Neighbourhood selection of non-Western ethnic minorities: testing the own-group effects hypothesis using a conditional logit model

S. Boschman, Maarten Van Ham

Research output: Contribution to journalArticlepeer-review

24 Citations (Scopus)
1 Downloads (Pure)

Abstract

The selective inflow and outflow of residents of different ethnic groups is the main mechanism behind ethnic residential segregation. In many studies it has been found that ethnic minorities are more likely than others to move to high-ethnic-minority-concentration neighbourhoods. An important question which remains largely unanswered is whether this can be explained by own-group effects, including own-group preferences, or by other neighbourhood factors. We use unique longitudinal register data from the Netherlands, which allow us to distinguish between different ethnic minority groups and simultaneously to take into account multiple neighbourhood characteristics. This allows us to test own-group effects—the effect of the share of the own-ethnic group on neighbourhood selection—while also taking into account other neighbourhood characteristics such as housing market composition. Using a conditional logit model, we find that housing-market constraints can partly explain the moves of ethnic minorities to high-ethnic-minority-concentration neighbourhoods: own-group effects are also found to be important in explaining neighbourhood selection. There are, however, important differences between ethnic minority groups. While these effects together explain why Surinamese and Antilleans move to high-ethnic-minority-concentration neighbourhoods, Turks and Moroccans are still found to move to neighbourhoods with concentrations of minorities other than their own ethnic group.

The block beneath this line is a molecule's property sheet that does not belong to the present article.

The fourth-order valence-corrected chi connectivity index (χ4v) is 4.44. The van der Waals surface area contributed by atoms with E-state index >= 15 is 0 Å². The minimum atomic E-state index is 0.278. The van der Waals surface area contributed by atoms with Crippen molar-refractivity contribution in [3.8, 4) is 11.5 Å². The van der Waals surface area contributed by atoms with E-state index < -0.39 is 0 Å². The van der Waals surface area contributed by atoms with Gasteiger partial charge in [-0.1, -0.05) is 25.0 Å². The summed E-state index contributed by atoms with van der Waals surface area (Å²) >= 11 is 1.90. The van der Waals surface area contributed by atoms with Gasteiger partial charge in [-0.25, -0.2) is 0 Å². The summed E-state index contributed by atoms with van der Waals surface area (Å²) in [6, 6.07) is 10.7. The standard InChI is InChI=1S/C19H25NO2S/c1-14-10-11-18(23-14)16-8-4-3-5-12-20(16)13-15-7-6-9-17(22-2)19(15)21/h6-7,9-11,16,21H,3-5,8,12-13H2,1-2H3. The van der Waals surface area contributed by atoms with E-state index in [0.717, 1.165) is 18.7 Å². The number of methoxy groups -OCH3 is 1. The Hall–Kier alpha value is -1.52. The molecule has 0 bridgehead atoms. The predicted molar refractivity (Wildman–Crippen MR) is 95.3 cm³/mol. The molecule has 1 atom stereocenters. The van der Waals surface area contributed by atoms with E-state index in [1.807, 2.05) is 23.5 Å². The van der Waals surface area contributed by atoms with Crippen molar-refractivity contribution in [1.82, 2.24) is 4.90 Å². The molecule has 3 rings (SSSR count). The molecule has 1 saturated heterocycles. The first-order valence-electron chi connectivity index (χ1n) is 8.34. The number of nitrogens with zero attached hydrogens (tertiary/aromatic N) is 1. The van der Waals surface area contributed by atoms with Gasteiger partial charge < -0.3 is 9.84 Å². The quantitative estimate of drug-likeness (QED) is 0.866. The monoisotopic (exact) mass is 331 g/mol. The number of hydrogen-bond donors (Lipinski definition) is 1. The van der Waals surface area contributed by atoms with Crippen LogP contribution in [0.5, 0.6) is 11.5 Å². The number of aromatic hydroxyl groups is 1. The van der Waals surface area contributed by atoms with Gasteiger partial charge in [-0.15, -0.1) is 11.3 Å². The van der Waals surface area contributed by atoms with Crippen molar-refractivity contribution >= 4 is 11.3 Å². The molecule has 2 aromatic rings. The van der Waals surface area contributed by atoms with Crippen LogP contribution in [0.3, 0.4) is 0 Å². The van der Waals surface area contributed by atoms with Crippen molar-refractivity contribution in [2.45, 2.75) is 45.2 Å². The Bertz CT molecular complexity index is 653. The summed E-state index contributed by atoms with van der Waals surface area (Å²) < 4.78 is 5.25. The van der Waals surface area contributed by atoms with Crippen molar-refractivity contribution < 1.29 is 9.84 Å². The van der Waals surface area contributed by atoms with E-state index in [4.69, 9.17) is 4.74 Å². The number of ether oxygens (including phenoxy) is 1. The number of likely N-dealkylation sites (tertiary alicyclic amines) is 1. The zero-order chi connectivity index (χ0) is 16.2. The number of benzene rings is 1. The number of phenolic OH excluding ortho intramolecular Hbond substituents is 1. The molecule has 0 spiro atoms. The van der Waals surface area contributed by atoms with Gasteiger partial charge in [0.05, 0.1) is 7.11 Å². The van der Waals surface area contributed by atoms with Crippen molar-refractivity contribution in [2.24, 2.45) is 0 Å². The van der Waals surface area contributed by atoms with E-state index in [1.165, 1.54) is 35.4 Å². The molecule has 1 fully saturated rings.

Original languageEnglish
Pages (from-to)1155-1174
Number of pages20
JournalEnvironment and Planning A
Volume47
Issue number5
DOIs
Publication statusPublished - 26 May 2015

Keywords

  • Segregation
  • Neighbourhood selection
  • Ethnicity
  • Own-group preference
  • Conditional logit

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